John Harvey Williams, owner-partner at Real Estate Oaxaca, notes that “Real estate values in Mexico are the sum of the value of the land and construction.” “Land in Jalatlaco,” Williams says, “is valued at around US $100 per square foot. Construction is valued from zero for a tear-down to around US $75 per square foot for the finest quality construction and finishings.”

Empty lots in Jalatlaco, however, are few and far between. “I can think of only a half dozen that are empty now, and none of them are for sale,” Williams told me.

According to Dolores Pérez Islas, general director and CEO of the real estate investment company Silmexico, explains that prices in Oaxaca’s historic center start at US $180,000 for a two-bedroom, two-bathroom house. Homes in a great location on one of the neighborhood’s main streets in the main square command anywhere from US $800,000 to $1.5 million. 

The carefully preserved colonial architecture, Pérez added, “gives a magic touch that every owner wishes to obtain. It’s surprising that there are still places like Jalatlaco, since it looks like it did 100 years ago.”

Oaxaca city real estate houses
Property in Oaxaca’s historic center can go for anything between US $800,000 to $1.5 million.

Value also depends on the legal and preservation status of the structure or land.  Restoration should be carried out in compliance with guidelines provided by the National Institute of Anthropology and History (INAH’s) Oaxaca division, which dictates the preservation of primary features and the original layout.

Guadalupe Victoria

Guadalupe Victoria is an up-and-coming area of Oaxaca that has ejido status, meaning that the land is communally owned. In recent years, there has been considerable construction in the area. Architect Tom Van den Bout, who has several projects in Guadalupe Victoria, describes ejidos as self-governed and largely independent — from Oaxaca City, for instance. Some ejidos are truly communal, co-owned and regulated by all residents. Others, like Guadalupe Victoria, are still run by the founding families but allow sale of land to outsiders and all sales are registered with the ejido.

With over thirty years of experience, Van den Bout found the process relatively straightforward. However, the terms of buying land with ejido status can vary. According to Van den Bout, “Any ejido that is comunal would be virtually impossible to purchase into. Every resident would need to agree to the sale and agree in perpetuity. Your ‘purchase’ could be reclaimed at any time and living there often requires a form of community service. Most ejidal land beyond those near Oaxaca city, such as Guadalupe Victoria, is communal.”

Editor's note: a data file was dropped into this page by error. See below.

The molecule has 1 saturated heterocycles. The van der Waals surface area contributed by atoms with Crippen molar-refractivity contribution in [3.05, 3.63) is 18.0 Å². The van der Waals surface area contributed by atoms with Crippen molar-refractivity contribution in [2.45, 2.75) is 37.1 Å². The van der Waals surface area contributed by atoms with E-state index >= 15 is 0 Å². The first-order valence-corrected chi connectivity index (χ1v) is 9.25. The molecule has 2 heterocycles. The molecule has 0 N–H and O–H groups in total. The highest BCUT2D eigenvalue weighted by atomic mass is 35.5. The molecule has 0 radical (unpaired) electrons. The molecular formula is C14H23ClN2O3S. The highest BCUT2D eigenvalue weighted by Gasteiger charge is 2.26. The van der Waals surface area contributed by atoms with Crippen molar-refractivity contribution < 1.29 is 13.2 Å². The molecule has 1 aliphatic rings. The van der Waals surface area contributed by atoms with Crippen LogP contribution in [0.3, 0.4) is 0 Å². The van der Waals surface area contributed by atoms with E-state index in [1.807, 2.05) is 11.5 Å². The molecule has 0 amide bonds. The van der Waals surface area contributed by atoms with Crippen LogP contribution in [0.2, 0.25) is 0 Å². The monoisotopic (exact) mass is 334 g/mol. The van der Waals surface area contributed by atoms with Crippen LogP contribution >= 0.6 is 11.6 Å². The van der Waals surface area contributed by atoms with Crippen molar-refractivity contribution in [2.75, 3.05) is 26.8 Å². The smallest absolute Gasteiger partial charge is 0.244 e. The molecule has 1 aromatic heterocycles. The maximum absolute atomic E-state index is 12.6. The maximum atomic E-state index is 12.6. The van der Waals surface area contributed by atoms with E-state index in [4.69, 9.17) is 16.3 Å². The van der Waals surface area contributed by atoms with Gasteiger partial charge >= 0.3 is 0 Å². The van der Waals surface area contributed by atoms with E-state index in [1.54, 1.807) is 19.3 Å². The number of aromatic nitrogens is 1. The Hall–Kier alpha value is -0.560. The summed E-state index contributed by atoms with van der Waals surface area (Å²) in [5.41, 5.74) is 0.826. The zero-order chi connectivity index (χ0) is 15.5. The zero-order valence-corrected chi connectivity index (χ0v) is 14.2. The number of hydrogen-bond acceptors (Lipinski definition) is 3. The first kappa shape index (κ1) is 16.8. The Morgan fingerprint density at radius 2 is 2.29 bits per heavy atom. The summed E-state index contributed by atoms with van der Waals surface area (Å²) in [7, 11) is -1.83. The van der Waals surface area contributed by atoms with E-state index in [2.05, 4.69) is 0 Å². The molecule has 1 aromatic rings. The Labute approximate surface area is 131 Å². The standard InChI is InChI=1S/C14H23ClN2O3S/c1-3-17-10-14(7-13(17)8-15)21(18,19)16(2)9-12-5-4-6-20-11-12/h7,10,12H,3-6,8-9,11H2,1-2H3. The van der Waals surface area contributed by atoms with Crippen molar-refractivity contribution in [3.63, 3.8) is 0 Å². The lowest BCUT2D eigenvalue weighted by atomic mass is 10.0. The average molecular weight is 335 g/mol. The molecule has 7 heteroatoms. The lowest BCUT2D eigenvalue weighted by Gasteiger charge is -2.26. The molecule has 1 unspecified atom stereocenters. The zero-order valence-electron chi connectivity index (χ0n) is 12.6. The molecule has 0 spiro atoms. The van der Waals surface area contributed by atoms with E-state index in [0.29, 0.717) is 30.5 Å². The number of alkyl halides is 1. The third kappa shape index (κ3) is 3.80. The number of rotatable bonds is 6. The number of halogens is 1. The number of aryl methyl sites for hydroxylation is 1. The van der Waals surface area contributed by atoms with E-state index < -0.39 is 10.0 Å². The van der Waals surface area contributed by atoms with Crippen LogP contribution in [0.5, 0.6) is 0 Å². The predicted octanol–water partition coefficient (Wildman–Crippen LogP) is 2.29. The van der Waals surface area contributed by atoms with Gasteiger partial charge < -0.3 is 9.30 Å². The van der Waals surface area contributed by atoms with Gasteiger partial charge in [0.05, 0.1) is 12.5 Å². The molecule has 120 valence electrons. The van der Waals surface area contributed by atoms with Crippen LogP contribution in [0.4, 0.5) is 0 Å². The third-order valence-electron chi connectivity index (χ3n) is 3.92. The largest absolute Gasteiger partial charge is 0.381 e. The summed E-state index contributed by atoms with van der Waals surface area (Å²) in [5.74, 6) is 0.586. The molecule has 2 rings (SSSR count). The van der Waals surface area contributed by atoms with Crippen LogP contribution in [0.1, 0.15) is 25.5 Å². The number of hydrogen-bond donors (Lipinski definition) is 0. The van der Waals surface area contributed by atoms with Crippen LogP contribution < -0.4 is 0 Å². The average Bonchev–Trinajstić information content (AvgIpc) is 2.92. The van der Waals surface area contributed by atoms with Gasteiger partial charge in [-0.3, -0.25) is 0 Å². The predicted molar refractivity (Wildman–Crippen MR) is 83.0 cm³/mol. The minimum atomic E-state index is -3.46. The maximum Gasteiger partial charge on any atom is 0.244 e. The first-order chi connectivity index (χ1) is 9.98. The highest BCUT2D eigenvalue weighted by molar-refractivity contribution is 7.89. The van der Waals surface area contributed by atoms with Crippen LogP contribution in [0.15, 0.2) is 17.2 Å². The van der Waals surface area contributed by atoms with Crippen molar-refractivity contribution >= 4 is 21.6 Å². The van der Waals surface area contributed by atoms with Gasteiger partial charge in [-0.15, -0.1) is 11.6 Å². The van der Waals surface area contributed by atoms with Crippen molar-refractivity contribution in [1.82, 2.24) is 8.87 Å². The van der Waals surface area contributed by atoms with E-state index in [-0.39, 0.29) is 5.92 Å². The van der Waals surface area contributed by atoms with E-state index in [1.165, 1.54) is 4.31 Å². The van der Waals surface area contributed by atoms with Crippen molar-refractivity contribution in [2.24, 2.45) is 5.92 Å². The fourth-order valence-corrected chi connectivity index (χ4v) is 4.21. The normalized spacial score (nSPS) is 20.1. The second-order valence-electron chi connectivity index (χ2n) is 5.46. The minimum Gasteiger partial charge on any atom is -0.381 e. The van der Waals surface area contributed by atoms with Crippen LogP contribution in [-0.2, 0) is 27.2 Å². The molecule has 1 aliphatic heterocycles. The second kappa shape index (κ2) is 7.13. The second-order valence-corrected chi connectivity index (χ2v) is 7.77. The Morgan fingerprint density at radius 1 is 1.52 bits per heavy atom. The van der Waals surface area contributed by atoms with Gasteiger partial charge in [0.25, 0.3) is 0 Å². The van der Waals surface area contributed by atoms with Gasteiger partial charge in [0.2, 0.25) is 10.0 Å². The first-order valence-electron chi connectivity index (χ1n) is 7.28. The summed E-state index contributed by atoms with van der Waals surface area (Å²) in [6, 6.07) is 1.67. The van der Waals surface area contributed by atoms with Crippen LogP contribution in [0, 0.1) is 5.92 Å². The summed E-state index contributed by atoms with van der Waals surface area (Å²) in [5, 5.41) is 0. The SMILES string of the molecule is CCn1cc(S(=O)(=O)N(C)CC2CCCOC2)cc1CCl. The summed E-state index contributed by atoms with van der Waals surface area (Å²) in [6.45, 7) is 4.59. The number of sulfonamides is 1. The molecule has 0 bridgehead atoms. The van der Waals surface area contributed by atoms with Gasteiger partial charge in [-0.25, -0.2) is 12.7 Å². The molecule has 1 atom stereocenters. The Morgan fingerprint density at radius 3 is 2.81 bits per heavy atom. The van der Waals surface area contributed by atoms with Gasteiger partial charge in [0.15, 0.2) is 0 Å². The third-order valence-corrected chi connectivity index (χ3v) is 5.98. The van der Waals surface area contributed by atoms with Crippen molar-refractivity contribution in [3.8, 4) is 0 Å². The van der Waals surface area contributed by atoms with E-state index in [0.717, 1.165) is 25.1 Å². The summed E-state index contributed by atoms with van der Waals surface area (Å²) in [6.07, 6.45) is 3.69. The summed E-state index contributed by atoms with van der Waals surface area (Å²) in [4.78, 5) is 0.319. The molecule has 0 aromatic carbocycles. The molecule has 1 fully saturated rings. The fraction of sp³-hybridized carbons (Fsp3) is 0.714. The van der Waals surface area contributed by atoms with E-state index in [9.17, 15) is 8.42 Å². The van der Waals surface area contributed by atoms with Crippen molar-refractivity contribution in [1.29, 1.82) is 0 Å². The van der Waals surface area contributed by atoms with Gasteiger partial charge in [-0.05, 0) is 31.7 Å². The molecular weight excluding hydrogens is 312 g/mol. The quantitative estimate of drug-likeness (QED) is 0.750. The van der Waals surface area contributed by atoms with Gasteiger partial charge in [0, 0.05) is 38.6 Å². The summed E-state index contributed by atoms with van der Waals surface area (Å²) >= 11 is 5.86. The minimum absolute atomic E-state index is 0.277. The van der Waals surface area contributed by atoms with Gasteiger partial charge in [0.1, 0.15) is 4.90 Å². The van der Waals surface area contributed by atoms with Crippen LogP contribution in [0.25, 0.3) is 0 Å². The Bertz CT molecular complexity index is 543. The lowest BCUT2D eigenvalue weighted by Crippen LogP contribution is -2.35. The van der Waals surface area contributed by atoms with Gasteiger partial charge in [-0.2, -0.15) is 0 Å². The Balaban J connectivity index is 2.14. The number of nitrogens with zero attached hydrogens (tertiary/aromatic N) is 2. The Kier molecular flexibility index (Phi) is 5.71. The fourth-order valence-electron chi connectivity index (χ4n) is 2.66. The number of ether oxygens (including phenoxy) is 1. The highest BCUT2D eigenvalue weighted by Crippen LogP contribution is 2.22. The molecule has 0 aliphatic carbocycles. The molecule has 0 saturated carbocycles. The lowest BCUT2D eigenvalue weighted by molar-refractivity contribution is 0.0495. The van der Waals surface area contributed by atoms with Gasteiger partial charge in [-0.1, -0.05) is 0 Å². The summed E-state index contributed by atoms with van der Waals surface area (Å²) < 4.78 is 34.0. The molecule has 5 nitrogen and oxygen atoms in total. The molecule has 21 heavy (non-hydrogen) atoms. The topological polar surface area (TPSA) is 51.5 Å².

Other things to consider when investing

The coast of Oaxaca is an area with similar complications when it comes to buying land. Per the Mexican Constitution, foreigners cannot own land within 100 kilometers of a land border and 50 kilometers of a beach. It is possible, however, to acquire property in this restricted zone through a fideicomiso (trust) or by constituting a  Mexican company. As a buyer, you will be designated as the primary beneficiary. Aquino explains that “there are several companies offering this service and it actually works very well, but it can be a bit pricey. However, it provides much more peace of mind and confidence for buyers.”

If you are considering buying property in Oaxaca, Van den Bout suggests “looking closely to be sure the land can be legally sold and a deed will be issued in the buyer’s name.” 

Aquino recommends buying privately when possible, ideally with a certified real estate agency. “Certified agencies are attached to a government institution that fulfills the function of safeguarding the rights of sellers and buyers.” Real estate brokers such as Remax or Silmexico take on the task of investigating the legal status of the property to prevent the client from having problems in the future. There are also excellent land use attorneys in Oaxaca.

Anna Bruce is an award-winning British photojournalist based in Oaxaca, Mexico. Just some of the media outlets she has worked with include Vice, The Financial Times, Time Out, Huffington Post, The Times of London, the BBC and Sony TV. Find out more about her work at her website or visit her on social media on Instagram or on Facebook.


Have something to say? Paid Subscribers get all access to make & read comments.
Monterrey skyline

The insider’s guide to investing in real estate in Monterrey

Spread majestically between mountains and modernity, Mexico's second city is the perfect place to consider making real estate investments.

The insider’s guide to investing in real estate in Mérida

The sunny Yucatán capital is home to some incredible neighborhoods - where in the city will your next property be located?
eco friendly pool

How can I make my Mexican pool eco friendly?

With environmental concerns more important than ever, here's how to make sure your Mexican swimming pool is clean, efficient and eco friendly.